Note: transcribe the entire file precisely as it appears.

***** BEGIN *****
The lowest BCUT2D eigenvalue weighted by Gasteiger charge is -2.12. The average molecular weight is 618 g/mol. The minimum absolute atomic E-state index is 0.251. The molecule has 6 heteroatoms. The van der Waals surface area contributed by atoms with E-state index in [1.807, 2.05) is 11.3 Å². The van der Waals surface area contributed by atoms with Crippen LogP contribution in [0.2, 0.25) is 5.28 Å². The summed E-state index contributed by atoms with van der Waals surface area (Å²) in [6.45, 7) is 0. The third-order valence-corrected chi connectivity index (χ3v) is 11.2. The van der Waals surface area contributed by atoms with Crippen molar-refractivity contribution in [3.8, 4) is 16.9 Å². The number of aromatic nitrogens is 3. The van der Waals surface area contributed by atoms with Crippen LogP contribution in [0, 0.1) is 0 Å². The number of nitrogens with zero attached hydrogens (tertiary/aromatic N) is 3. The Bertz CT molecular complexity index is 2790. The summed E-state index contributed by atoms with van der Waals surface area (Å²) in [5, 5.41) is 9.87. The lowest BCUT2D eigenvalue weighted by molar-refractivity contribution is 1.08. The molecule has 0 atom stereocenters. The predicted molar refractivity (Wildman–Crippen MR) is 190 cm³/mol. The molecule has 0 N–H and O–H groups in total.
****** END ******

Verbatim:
The lowest BCUT2D eigenvalue weighted by Gasteiger charge is -2.12. The average molecular weight is 618 g/mol. The minimum absolute atomic E-state index is 0.251. The molecule has 6 heteroatoms. The van der Waals surface area contributed by atoms with E-state index in [1.807, 2.05) is 11.3 Å². The van der Waals surface area contributed by atoms with Crippen LogP contribution in [0.2, 0.25) is 5.28 Å². The summed E-state index contributed by atoms with van der Waals surface area (Å²) in [6.45, 7) is 0. The third-order valence-corrected chi connectivity index (χ3v) is 11.2. The van der Waals surface area contributed by atoms with Crippen molar-refractivity contribution in [3.8, 4) is 16.9 Å². The number of aromatic nitrogens is 3. The van der Waals surface area contributed by atoms with Crippen LogP contribution in [0, 0.1) is 0 Å². The number of nitrogens with zero attached hydrogens (tertiary/aromatic N) is 3. The Bertz CT molecular complexity index is 2790. The summed E-state index contributed by atoms with van der Waals surface area (Å²) in [5, 5.41) is 9.87. The lowest BCUT2D eigenvalue weighted by molar-refractivity contribution is 1.08. The molecule has 0 atom stereocenters. The predicted molar refractivity (Wildman–Crippen MR) is 190 cm³/mol. The molecule has 0 N–H and O–H groups in total.